ADAM: This would have been discovered by anybody who just like opened it up and were like, I don't know if I even want to try. This is lame. Well, after 20 seconds, I animate @property in those corners and just give some life to this. So there's the springy animation. This is a call back to us in the beginning. A call back to the original thought, the original intersection of difference in the blend modes, seeing a custom property be animated and just makes the page feel like static after it has sat for a bit.
JASON: This is great. I mean, this is so fun. I like the way that Linda said this. It's both intimidating, because there's a lot going on, it's very cool, but also, it doesn't feel out of reach. I understand each component part. So the challenge here is in seeing how things fit together, not in having to learn a lot of complicated things in order to get it done. I think that does -- these are my favorite kind of demos. It didn't take us -- you know, we're not scrambling to get to the end of time to make this work. Obviously, we cheated a little bit by having the code pre-deployed. But at the same time, when you look at what this code is doing, most of what we wrote is presentational. It's like making -- you know, it's the styles. It's the actual DOM elements. The interaction itself lives in this CodePen. Not this one. This one. It's just really not -- you know, like 130-ish lines of code of straight-up vanilla JS. The vast majority of it is this audio wrangling.
ADAM: It's the splitting of the stream. The stream split! I karate chop it. It's coming in, and you just say "hi-ya."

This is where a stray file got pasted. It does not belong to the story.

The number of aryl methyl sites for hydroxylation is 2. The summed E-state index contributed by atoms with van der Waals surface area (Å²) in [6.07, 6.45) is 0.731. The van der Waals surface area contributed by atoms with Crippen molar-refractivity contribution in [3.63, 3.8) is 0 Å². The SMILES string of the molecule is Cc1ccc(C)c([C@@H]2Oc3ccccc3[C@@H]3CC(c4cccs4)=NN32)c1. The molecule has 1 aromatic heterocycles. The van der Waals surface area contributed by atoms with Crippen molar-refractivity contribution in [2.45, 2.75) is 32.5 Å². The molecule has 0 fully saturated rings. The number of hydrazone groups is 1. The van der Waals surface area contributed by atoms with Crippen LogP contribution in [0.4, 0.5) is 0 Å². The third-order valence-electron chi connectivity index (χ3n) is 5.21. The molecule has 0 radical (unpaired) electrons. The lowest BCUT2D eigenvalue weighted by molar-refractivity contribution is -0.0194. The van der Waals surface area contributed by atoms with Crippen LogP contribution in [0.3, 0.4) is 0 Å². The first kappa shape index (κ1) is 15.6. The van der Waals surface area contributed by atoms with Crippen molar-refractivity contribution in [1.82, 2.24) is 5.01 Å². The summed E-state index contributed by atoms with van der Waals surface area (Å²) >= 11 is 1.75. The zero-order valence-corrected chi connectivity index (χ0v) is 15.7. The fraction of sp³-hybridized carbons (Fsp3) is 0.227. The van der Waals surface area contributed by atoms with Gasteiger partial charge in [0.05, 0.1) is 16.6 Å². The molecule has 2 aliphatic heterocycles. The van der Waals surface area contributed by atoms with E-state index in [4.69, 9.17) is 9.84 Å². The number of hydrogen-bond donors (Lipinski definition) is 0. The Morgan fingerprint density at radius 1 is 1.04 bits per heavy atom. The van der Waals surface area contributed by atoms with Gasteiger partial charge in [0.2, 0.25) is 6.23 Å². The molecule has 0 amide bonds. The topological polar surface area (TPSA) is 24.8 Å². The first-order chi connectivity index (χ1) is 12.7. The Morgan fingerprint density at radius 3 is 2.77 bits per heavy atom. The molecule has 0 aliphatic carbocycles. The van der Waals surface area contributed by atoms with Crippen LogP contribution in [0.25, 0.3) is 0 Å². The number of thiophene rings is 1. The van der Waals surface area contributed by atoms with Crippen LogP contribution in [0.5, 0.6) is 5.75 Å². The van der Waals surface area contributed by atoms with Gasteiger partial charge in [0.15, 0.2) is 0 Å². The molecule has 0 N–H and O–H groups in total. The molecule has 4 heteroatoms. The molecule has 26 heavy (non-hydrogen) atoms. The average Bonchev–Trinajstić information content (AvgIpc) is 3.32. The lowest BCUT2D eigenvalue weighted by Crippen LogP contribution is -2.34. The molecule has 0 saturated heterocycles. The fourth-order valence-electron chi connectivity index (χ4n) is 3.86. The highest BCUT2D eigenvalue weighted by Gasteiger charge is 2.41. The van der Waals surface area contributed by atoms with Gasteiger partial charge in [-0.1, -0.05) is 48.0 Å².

JASON: Also in here looking at this CSS, even with the craft, it's under 150 lines.
ADAM: Hey, scroll up there. There's a gradient commented out above the radial. That one. That will bring color in. Look, lime and yellow. You can preview the psychedelic nature of it.
JASON: Check, check. Oh, we need to save. I can't save this. So I'm not going to be able to do it.
ADAM: Open it up in the debug mode and enable. It should be there in the HTML. If you have the HTML tag, it's selected as good. Check the styles pane. You should find the gradient. Oh, did it get cropped out?
JASON: Something is weird in here that I don't fully understand. I think this might be an artifact of me trying to escape the iframe on CodePen.
ADAM: Also, dev tools does not like I'm rapidly setting a custom property and you're like, hi, I'd like to edit this element. It's like, this element is under chaos. If you just steal that and stick it in the background image --
JASON: Does this actually -- there it is. Hey, look at that. Okay. Some color. So this is a little built of hacking on CodePen. The reason we're doing this is that you can't -- you know, I don't know how to pass the audio context into an iframe. I don't know if it works. We weren't able to figure it out. So you have to get past the iframe.
ADAM: We have a gradient that also has difference. Now we're just getting this fun psychedelic experience. You can imagine, I was testing this out in the big one that had all the corners and all the different stuff. It was cool. It was psychedelic. But at the same time, a lot of -- there was data loss. That's what was sad. Certain colors -- yeah, don't cross streams.
JASON: This is a lot of fun. I'm going to stop this. Let's go back to --
ADAM: Yeah, we can check out more code, if we want to look at some of the Svelte stuff in there.
JASON: We're starting to come down to the end. Instead of getting deeper into the code, because that'll definitely cause me to run over time, let's instead do some further reading and resources for folks. So I'm going to start by sending over the @property. We shared that earlier. We have the mdn.io/audiocontext. Is that one going to work? Yeah, it is.
ADAM: That is rad.